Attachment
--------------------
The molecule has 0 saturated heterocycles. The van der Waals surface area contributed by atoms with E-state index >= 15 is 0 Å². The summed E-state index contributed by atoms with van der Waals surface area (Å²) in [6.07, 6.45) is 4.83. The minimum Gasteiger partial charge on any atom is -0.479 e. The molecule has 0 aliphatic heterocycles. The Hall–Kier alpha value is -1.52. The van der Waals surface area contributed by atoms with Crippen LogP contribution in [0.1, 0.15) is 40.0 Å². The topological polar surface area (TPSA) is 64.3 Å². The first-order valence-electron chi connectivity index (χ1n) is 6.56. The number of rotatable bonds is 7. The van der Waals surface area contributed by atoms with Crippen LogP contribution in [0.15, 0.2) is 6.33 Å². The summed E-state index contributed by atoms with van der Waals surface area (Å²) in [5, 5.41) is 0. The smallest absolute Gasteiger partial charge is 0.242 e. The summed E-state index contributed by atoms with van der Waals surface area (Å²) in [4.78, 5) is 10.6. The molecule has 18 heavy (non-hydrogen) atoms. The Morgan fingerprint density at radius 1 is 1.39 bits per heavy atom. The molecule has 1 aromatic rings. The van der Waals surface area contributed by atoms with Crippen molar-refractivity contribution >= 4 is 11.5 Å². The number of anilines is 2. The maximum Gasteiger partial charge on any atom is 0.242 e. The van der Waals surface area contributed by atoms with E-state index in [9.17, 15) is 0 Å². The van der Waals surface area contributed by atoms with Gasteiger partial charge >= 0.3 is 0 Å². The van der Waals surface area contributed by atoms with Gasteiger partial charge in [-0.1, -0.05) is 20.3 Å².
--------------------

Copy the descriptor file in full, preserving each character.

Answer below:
The molecule has 0 saturated heterocycles. The van der Waals surface area contributed by atoms with E-state index >= 15 is 0 Å². The summed E-state index contributed by atoms with van der Waals surface area (Å²) in [6.07, 6.45) is 4.83. The minimum Gasteiger partial charge on any atom is -0.479 e. The molecule has 0 aliphatic heterocycles. The Hall–Kier alpha value is -1.52. The van der Waals surface area contributed by atoms with Crippen LogP contribution in [0.1, 0.15) is 40.0 Å². The topological polar surface area (TPSA) is 64.3 Å². The first-order valence-electron chi connectivity index (χ1n) is 6.56. The number of rotatable bonds is 7. The van der Waals surface area contributed by atoms with Crippen LogP contribution in [0.15, 0.2) is 6.33 Å². The summed E-state index contributed by atoms with van der Waals surface area (Å²) in [5, 5.41) is 0. The smallest absolute Gasteiger partial charge is 0.242 e. The summed E-state index contributed by atoms with van der Waals surface area (Å²) in [4.78, 5) is 10.6. The molecule has 18 heavy (non-hydrogen) atoms. The Morgan fingerprint density at radius 1 is 1.39 bits per heavy atom. The molecule has 1 aromatic rings. The van der Waals surface area contributed by atoms with Crippen molar-refractivity contribution >= 4 is 11.5 Å². The number of anilines is 2. The maximum Gasteiger partial charge on any atom is 0.242 e. The van der Waals surface area contributed by atoms with E-state index in [9.17, 15) is 0 Å². The van der Waals surface area contributed by atoms with Gasteiger partial charge >= 0.3 is 0 Å². The van der Waals surface area contributed by atoms with Gasteiger partial charge in [-0.1, -0.05) is 20.3 Å².